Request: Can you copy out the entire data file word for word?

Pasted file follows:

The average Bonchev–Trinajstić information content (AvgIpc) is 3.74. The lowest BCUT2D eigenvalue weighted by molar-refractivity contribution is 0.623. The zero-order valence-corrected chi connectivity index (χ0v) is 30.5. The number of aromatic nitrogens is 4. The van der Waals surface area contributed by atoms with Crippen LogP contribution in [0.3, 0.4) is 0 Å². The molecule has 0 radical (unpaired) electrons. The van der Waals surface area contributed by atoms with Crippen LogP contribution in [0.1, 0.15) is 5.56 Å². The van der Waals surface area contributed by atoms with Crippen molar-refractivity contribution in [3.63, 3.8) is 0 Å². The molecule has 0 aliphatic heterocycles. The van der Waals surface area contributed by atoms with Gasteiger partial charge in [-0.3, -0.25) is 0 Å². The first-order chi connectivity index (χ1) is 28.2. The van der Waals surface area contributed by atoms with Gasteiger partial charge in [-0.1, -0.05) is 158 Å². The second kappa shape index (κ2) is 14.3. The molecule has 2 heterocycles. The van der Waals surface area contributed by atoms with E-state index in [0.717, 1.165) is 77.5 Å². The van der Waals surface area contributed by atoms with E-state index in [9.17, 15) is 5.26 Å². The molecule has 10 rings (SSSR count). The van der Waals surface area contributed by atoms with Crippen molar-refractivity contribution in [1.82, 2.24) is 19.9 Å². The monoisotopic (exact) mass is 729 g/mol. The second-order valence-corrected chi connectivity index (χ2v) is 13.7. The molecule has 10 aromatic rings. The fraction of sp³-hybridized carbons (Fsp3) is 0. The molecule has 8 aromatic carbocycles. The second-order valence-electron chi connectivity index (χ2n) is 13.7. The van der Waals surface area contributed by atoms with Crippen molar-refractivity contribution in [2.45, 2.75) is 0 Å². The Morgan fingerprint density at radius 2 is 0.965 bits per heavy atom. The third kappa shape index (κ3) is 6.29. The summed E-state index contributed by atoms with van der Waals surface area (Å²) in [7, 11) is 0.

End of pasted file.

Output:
The average Bonchev–Trinajstić information content (AvgIpc) is 3.74. The lowest BCUT2D eigenvalue weighted by molar-refractivity contribution is 0.623. The zero-order valence-corrected chi connectivity index (χ0v) is 30.5. The number of aromatic nitrogens is 4. The van der Waals surface area contributed by atoms with Crippen LogP contribution in [0.3, 0.4) is 0 Å². The molecule has 0 radical (unpaired) electrons. The van der Waals surface area contributed by atoms with Crippen LogP contribution in [0.1, 0.15) is 5.56 Å². The van der Waals surface area contributed by atoms with Crippen molar-refractivity contribution in [3.63, 3.8) is 0 Å². The molecule has 0 aliphatic heterocycles. The van der Waals surface area contributed by atoms with Gasteiger partial charge in [-0.3, -0.25) is 0 Å². The first-order chi connectivity index (χ1) is 28.2. The van der Waals surface area contributed by atoms with Gasteiger partial charge in [-0.1, -0.05) is 158 Å². The second kappa shape index (κ2) is 14.3. The molecule has 2 heterocycles. The van der Waals surface area contributed by atoms with E-state index in [0.717, 1.165) is 77.5 Å². The van der Waals surface area contributed by atoms with E-state index in [9.17, 15) is 5.26 Å². The molecule has 10 rings (SSSR count). The van der Waals surface area contributed by atoms with Crippen molar-refractivity contribution in [1.82, 2.24) is 19.9 Å². The monoisotopic (exact) mass is 729 g/mol. The second-order valence-corrected chi connectivity index (χ2v) is 13.7. The molecule has 10 aromatic rings. The fraction of sp³-hybridized carbons (Fsp3) is 0. The molecule has 8 aromatic carbocycles. The second-order valence-electron chi connectivity index (χ2n) is 13.7. The van der Waals surface area contributed by atoms with Crippen molar-refractivity contribution in [2.45, 2.75) is 0 Å². The Morgan fingerprint density at radius 2 is 0.965 bits per heavy atom. The third kappa shape index (κ3) is 6.29. The summed E-state index contributed by atoms with van der Waals surface area (Å²) in [7, 11) is 0.